A burning question
Cool Tips for a hot planet series
Ginny Colling was passionate about the environment before retiring from teaching college communications students. After retiring she trained with Al Gore’s Climate Reality Project and has presented to numerous groups about the climate crisis.
We have an electric car, electric lawn mower and snow blower and eventually want to kick our natural gas furnace to the curb with an air source heat pump.
But if everyone eventually does that, where will our power come from as our nuclear reactors go on vacation to get refurbished?
The Ontario government has decided much more of our power will come from burning methane (“natural”) gas. That will increase pollution by 600 per cent by 2040, making it impossible for us to meet our already weak climate target.
Meanwhile the federal government is looking to get the country off natural gas and coal powered electricity by 2035.
Houston, we have a problem.
Planet earth is heating up and we know we have to stop burning stuff to cool it down. The International Energy Agency says we can’t afford to expand fossil fuel production or infrastructure (as Ontario is doing). The UN secretary general calls such moves “moral and economic madness.”
The recently released summary of the UN’s latest climate report says one of the best solutions for dealing with our global crisis is renewable energy like solar, wind and energy storage. In Ontario, an atmospheric fund report had a similar conclusion, that wind, solar, power storage – and energy conservation – are the cheapest ways to meet electricity demand here.
Ontario Clean Energy Options
There are enough potential offshore wind power sites in the Great Lakes to more than meet our energy demand, according to research done for the Ontario Power Authority (now Independent Electricity System Operator or IESO). And a study for the Canadian Renewable Energy Association found that expanding rooftop solar in Ontario could reduce the need for more gas power generation and save Ontario ratepayers $250 million a year.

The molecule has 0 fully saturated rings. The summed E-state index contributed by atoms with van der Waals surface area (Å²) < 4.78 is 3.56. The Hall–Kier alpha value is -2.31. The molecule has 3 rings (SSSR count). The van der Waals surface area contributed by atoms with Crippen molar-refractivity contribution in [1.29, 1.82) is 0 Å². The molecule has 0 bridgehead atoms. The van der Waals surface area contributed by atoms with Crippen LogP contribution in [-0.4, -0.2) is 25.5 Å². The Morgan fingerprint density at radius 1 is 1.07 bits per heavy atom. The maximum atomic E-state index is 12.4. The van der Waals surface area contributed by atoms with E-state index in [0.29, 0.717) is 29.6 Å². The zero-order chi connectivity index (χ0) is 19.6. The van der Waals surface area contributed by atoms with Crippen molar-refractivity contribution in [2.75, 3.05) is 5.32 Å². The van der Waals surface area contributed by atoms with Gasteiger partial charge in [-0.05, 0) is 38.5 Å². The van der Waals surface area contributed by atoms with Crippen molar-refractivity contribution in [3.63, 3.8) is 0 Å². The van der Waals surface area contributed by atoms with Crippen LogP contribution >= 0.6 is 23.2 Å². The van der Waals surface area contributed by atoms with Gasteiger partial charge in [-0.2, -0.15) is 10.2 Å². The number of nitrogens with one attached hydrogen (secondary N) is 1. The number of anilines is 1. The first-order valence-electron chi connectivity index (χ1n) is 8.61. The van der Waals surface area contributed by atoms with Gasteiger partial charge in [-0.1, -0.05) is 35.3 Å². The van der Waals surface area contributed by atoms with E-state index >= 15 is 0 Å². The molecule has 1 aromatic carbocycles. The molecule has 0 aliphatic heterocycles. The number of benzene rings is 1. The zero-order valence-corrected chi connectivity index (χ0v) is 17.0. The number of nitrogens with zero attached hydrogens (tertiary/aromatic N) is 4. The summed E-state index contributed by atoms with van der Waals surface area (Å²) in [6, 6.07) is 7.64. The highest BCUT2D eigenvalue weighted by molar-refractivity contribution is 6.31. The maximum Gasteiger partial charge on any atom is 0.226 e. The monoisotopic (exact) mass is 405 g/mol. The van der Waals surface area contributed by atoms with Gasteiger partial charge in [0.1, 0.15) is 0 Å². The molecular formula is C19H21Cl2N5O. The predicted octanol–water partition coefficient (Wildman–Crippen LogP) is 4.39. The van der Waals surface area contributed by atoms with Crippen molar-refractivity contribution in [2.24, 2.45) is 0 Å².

For wind and solar to provide reliable energy on cloudy, windless days, we need power storage solutions. Those are rapidly being deployed. Canadian company Hydrostor uses compressed air to even out the energy supply. Another, in Minto, Ontario, winds up large flywheels with solar, releasing them when the power is needed. There are many other examples. The IESO is currently taking proposals for more storage projects, with the province’s blessing.
Ontario has been buying cheap hydropower from Quebec since 2016. We could buy more. Unfortunately, the government recently indicated it will not renew that contract, which expires this year.
Ontario could also increase investment in energy conservation programs to help homeowners and businesses save money by reducing consumption and shifting demand to off-peak hours.
Homeowners can help by taking advantage of the federal government’s Canada Greener Homes program. In Ontario, in partnership with Enbridge, it provides up to $10,600 in grants and $40,000 in interest-free loans to support energy efficiency upgrades that would reduce demand for fossil fuel power. To find out more, search Home Efficiency Rebates Plus on Enbridge’s website. For those in Lindsay or within 50 km of Peterborough, call GreenUP at 705-536-9943.
It’s easy to lament the short-sightedness of a government that cancelled 752 clean energy projects in 2018 and cut energy conservation spending by 60 per cent. What’s past is past. We need to urge them to get on board with the clean energy future now. And to stop the “moral and economic madness” by burning less natural gas, not more.